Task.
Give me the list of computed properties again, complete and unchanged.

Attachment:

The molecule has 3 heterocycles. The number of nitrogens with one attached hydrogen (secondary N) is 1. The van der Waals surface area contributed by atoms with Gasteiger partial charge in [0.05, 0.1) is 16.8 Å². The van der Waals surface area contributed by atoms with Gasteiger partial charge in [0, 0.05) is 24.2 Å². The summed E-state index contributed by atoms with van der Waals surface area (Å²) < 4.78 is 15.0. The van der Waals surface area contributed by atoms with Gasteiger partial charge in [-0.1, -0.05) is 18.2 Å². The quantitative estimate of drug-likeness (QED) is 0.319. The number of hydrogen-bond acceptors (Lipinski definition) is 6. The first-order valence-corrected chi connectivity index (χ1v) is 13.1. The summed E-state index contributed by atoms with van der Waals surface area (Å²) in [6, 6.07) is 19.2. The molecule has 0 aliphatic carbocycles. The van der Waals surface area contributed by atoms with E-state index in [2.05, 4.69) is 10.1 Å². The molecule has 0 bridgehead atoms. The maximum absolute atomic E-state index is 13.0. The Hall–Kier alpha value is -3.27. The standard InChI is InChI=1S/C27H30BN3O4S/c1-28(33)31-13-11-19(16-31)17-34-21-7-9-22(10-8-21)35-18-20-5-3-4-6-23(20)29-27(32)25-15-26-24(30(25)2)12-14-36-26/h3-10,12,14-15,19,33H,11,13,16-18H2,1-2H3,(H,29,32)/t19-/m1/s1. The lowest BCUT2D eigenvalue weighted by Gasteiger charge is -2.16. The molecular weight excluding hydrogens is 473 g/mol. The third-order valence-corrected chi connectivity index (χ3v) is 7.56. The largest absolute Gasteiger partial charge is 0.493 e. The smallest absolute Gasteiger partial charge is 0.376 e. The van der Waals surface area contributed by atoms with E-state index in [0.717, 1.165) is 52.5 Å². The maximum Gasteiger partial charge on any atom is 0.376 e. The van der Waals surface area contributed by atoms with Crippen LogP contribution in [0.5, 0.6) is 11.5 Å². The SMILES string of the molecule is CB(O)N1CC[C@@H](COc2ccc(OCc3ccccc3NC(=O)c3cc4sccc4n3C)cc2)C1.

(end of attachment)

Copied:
The molecule has 3 heterocycles. The number of nitrogens with one attached hydrogen (secondary N) is 1. The van der Waals surface area contributed by atoms with Gasteiger partial charge in [0.05, 0.1) is 16.8 Å². The van der Waals surface area contributed by atoms with Gasteiger partial charge in [0, 0.05) is 24.2 Å². The summed E-state index contributed by atoms with van der Waals surface area (Å²) < 4.78 is 15.0. The van der Waals surface area contributed by atoms with Gasteiger partial charge in [-0.1, -0.05) is 18.2 Å². The quantitative estimate of drug-likeness (QED) is 0.319. The number of hydrogen-bond acceptors (Lipinski definition) is 6. The first-order valence-corrected chi connectivity index (χ1v) is 13.1. The summed E-state index contributed by atoms with van der Waals surface area (Å²) in [6, 6.07) is 19.2. The molecule has 0 aliphatic carbocycles. The van der Waals surface area contributed by atoms with E-state index in [2.05, 4.69) is 10.1 Å². The molecule has 0 bridgehead atoms. The maximum absolute atomic E-state index is 13.0. The Hall–Kier alpha value is -3.27. The standard InChI is InChI=1S/C27H30BN3O4S/c1-28(33)31-13-11-19(16-31)17-34-21-7-9-22(10-8-21)35-18-20-5-3-4-6-23(20)29-27(32)25-15-26-24(30(25)2)12-14-36-26/h3-10,12,14-15,19,33H,11,13,16-18H2,1-2H3,(H,29,32)/t19-/m1/s1. The lowest BCUT2D eigenvalue weighted by Gasteiger charge is -2.16. The molecular weight excluding hydrogens is 473 g/mol. The third-order valence-corrected chi connectivity index (χ3v) is 7.56. The largest absolute Gasteiger partial charge is 0.493 e. The smallest absolute Gasteiger partial charge is 0.376 e. The van der Waals surface area contributed by atoms with E-state index in [0.717, 1.165) is 52.5 Å². The maximum Gasteiger partial charge on any atom is 0.376 e. The van der Waals surface area contributed by atoms with Crippen LogP contribution in [0.5, 0.6) is 11.5 Å². The SMILES string of the molecule is CB(O)N1CC[C@@H](COc2ccc(OCc3ccccc3NC(=O)c3cc4sccc4n3C)cc2)C1.